Hugging his dying friend, the man whispered. “artōrius; not like this. History says, it does not end like this.”

Chapter 2

Portus Abonae, Dobunnia

“Merlin; awacnian [wake up]!”
Suddenly aroused from his frightening daydream, the cloaked man returned to his real world.
Richard Merlyn was his name, but merlinus sylvestris was the name they had given him. In a former life he had been married to Virginia, had an eight-year-old daughter Allison, and they lived happily together in the Cathedral City of St. Albans, seventeen miles north of London. He worked as a consultant, overseeing the restoration of old buildings and ancient monuments. That was twos weeks ago. Suddenly ported from a town in Washington USA, he found himself back in England, but not 2004. The inhabitants were running around dressed in the tattered uniforms of Roman legionaries or as country bumpkins wearing tunics, trousers, and leggings if male; floor-length skirts or dresses made of wool or flax, if female.
The date was as problematic, as was the location. Post-Roman he thought; place To Be Determined.
Notwithstanding his spatial/temporal dilemma, Richard was having trouble with the language. The melody of day-to-day localism was something entirely different and far removed from Modern English. At this moment, he understood not a word.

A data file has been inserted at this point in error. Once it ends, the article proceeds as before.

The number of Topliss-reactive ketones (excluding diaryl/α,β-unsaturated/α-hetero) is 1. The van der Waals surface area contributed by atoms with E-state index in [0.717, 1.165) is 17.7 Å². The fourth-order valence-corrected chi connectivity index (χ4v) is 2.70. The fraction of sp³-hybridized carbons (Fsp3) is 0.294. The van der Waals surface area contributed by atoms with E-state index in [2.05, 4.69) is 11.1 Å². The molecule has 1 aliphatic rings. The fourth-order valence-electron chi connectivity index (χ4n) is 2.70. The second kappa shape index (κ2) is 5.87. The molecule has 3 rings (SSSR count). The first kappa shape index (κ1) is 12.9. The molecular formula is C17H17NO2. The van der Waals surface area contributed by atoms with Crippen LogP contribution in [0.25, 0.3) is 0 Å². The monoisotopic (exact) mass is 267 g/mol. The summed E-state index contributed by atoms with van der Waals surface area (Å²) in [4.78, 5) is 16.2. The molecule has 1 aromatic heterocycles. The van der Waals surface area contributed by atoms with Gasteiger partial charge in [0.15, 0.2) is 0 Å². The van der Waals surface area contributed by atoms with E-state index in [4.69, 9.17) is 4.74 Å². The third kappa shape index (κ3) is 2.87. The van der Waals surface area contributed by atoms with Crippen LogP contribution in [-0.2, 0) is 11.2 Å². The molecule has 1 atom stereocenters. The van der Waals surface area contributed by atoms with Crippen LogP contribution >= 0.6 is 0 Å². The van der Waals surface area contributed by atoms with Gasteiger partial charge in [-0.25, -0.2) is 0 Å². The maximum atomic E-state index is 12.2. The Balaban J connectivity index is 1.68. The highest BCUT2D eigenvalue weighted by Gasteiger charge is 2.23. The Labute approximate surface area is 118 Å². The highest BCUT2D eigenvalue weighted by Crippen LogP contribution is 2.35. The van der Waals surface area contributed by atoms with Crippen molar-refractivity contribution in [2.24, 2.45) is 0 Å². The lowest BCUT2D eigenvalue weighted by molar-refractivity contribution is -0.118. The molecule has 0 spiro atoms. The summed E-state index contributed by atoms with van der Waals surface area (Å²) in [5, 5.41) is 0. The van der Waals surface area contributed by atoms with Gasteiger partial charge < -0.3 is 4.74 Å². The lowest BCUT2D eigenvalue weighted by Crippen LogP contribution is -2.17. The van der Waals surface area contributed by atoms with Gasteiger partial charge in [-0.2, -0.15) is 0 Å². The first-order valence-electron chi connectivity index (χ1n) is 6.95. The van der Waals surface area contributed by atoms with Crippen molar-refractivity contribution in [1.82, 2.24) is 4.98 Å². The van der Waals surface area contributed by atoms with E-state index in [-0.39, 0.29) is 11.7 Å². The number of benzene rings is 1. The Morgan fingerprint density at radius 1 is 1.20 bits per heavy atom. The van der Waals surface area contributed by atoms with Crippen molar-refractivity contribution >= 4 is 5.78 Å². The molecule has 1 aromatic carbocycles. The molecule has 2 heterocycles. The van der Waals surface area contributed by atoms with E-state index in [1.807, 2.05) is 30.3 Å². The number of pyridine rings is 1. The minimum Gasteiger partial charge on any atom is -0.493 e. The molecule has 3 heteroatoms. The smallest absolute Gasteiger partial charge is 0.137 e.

Allowed to roam wherever he chose, on three occasions during the first week of his arrival, Richard had walked back to the place where he had materialized. After spending several hours looking for a portal that would allow him to return to the twenty-first century, he concluded it was almost certainly a fruitless quest.
Today he had been invited to journey with the headman and a number of villagers to a place or places unknown. Leaving the settlement before dawn, he rode in the lead wagon. There were six carts in all, accompanied by horsemen; outrides armed with swords and javelins. A flock of about thirty sheep was being herded by two scruffy mongrels, acting as sheepdogs. Richard mused how different they were from the Welsh Border Collies he had watched participating in the Brecon sheepdog trials; a sojourn during the restoration of the Cathedral Church of St John the Evangelist.